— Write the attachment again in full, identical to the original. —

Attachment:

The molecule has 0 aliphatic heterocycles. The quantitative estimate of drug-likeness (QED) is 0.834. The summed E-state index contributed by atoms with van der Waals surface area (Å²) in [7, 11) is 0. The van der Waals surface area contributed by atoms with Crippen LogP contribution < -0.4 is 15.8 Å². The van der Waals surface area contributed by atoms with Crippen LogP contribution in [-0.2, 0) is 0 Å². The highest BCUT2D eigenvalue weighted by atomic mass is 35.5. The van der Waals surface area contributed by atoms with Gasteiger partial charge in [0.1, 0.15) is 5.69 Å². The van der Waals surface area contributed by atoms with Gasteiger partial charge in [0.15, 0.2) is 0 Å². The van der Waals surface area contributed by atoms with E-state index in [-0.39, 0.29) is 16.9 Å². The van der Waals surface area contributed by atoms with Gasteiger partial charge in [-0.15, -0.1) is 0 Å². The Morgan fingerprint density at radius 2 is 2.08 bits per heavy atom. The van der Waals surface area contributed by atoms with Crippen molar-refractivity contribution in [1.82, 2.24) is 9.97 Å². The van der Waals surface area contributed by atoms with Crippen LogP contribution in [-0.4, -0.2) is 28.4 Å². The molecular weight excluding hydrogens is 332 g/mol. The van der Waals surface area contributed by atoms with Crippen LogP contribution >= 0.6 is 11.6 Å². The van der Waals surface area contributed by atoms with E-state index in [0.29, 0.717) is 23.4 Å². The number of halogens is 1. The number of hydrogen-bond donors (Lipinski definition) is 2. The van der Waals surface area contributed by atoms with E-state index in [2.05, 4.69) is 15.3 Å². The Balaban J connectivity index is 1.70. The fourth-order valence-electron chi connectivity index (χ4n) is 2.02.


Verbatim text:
The molecule has 0 aliphatic heterocycles. The quantitative estimate of drug-likeness (QED) is 0.834. The summed E-state index contributed by atoms with van der Waals surface area (Å²) in [7, 11) is 0. The van der Waals surface area contributed by atoms with Crippen LogP contribution < -0.4 is 15.8 Å². The van der Waals surface area contributed by atoms with Crippen LogP contribution in [-0.2, 0) is 0 Å². The highest BCUT2D eigenvalue weighted by atomic mass is 35.5. The van der Waals surface area contributed by atoms with Gasteiger partial charge in [0.1, 0.15) is 5.69 Å². The van der Waals surface area contributed by atoms with Gasteiger partial charge in [0.15, 0.2) is 0 Å². The van der Waals surface area contributed by atoms with E-state index in [-0.39, 0.29) is 16.9 Å². The van der Waals surface area contributed by atoms with Gasteiger partial charge in [-0.15, -0.1) is 0 Å². The Morgan fingerprint density at radius 2 is 2.08 bits per heavy atom. The van der Waals surface area contributed by atoms with Crippen molar-refractivity contribution in [1.82, 2.24) is 9.97 Å². The van der Waals surface area contributed by atoms with Crippen LogP contribution in [-0.4, -0.2) is 28.4 Å². The molecular weight excluding hydrogens is 332 g/mol. The van der Waals surface area contributed by atoms with Crippen LogP contribution >= 0.6 is 11.6 Å². The van der Waals surface area contributed by atoms with E-state index in [0.29, 0.717) is 23.4 Å². The number of halogens is 1. The number of hydrogen-bond donors (Lipinski definition) is 2. The van der Waals surface area contributed by atoms with E-state index in [2.05, 4.69) is 15.3 Å². The Balaban J connectivity index is 1.70. The fourth-order valence-electron chi connectivity index (χ4n) is 2.02.